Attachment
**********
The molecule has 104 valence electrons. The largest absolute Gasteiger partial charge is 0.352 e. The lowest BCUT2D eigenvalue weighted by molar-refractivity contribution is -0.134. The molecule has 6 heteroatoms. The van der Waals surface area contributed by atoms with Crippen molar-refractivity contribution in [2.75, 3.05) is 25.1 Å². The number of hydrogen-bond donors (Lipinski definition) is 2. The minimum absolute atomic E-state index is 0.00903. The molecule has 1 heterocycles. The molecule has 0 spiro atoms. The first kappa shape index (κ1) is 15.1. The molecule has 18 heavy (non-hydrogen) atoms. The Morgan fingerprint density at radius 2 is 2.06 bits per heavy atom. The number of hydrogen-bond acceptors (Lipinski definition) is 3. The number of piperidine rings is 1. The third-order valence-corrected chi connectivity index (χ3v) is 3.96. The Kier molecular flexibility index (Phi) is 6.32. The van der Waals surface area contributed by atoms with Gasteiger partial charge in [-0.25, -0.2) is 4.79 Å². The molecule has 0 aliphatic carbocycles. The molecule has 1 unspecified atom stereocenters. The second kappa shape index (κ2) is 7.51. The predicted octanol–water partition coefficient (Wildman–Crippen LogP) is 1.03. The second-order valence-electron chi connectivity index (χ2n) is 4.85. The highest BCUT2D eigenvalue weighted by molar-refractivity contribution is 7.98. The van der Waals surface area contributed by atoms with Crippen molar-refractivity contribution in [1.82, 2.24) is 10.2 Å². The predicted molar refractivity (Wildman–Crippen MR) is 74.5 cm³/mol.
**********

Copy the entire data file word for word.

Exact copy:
The molecule has 104 valence electrons. The largest absolute Gasteiger partial charge is 0.352 e. The lowest BCUT2D eigenvalue weighted by molar-refractivity contribution is -0.134. The molecule has 6 heteroatoms. The van der Waals surface area contributed by atoms with Crippen molar-refractivity contribution in [2.75, 3.05) is 25.1 Å². The number of hydrogen-bond donors (Lipinski definition) is 2. The minimum absolute atomic E-state index is 0.00903. The molecule has 1 heterocycles. The molecule has 0 spiro atoms. The first kappa shape index (κ1) is 15.1. The molecule has 18 heavy (non-hydrogen) atoms. The Morgan fingerprint density at radius 2 is 2.06 bits per heavy atom. The number of hydrogen-bond acceptors (Lipinski definition) is 3. The number of piperidine rings is 1. The third-order valence-corrected chi connectivity index (χ3v) is 3.96. The Kier molecular flexibility index (Phi) is 6.32. The van der Waals surface area contributed by atoms with Gasteiger partial charge in [-0.25, -0.2) is 4.79 Å². The molecule has 0 aliphatic carbocycles. The molecule has 1 unspecified atom stereocenters. The second kappa shape index (κ2) is 7.51. The predicted octanol–water partition coefficient (Wildman–Crippen LogP) is 1.03. The second-order valence-electron chi connectivity index (χ2n) is 4.85. The highest BCUT2D eigenvalue weighted by molar-refractivity contribution is 7.98. The van der Waals surface area contributed by atoms with Crippen molar-refractivity contribution in [1.82, 2.24) is 10.2 Å². The predicted molar refractivity (Wildman–Crippen MR) is 74.5 cm³/mol.